Berlin in the Twentieth Century: A Cultural Topography by Andrew J. WebberBerlin in the Twentieth Century: A Cultural Topography by Andrew J. Webber

Berlin in the Twentieth Century: A Cultural Topography

byAndrew J. Webber

Paperback | March 3, 2011

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Berlin has been the focal scene of some of the most dramatic and formative events of the twentieth century. Through periods of decadence, fascism, war, partition and reunification, it has seen both extraordinary constraint and creativity. Andrew Webber explores the cultural topography of Berlin and considers the city as key capital of the twentieth century, reflecting its history, its traumas and its achievements. He shows how its spaces and buildings participate in the drama by analysing how they are represented in literature and film. Taking his methodology from Walter Benjamin, Webber presents bold readings of works synonymous with Berlin, with authors from Bertolt Brecht and Franz Kafka to Christa Wolf, and directors from Walther Ruttmann to Rainer Werner Fassbinder and Wim Wenders. Across this range of material, twentieth-century Berlin is seen to be as ambivalent as it is fascinating.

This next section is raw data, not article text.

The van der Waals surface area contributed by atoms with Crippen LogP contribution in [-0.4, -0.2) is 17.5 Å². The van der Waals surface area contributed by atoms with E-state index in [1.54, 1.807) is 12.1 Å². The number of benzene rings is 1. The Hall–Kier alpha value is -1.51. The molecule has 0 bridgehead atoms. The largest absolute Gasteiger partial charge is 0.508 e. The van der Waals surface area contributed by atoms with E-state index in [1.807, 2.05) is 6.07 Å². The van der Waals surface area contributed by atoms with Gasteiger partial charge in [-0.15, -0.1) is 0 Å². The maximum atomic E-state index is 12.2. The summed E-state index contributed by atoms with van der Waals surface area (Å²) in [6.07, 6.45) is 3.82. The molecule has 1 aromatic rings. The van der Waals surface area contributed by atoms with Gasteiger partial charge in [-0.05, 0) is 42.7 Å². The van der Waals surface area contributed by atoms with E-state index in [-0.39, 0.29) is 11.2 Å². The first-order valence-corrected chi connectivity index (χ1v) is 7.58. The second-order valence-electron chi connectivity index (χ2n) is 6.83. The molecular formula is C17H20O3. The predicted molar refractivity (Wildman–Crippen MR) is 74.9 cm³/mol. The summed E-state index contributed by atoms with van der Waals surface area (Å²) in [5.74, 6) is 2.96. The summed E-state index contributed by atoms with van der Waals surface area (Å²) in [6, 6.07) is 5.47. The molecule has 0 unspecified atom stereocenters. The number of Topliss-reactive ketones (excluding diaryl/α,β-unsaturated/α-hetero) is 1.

Title:Berlin in the Twentieth Century: A Cultural TopographyFormat:PaperbackDimensions:332 pages, 9.02 × 5.98 × 0.75 inPublished:March 3, 2011Publisher:Cambridge University PressLanguage:English

The following ISBNs are associated with this title:

ISBN - 10:0521188741

ISBN - 13:9780521188746

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Table of Contents

Foreword: Berlin is worth a journey; Introduction: capital of the twentieth century?; 1. Berlin chronicle: thresholds and boundaries; 2. Berlin ensemble: inhabitations and accommodations; 3. Berlin symphonies: movements and stills; 4. Berlin Alexanderplatz: alterations and reconstructions; 5. Berlin Wall: divisions and falls; 6. Berlin marathon: openings and closures; Afterword: Goodbye to Berlin?; Bibliography.

Editorial Reviews

"Webber is clearly well-versed in these materials--texts and scholarship alike--and shines his analytical light into the deepest corners of his texts, illuminating all their connections with one another, backwards, forwards, and sideways."
German Studies Review, Ulf Zimmermann, Kennesaw State University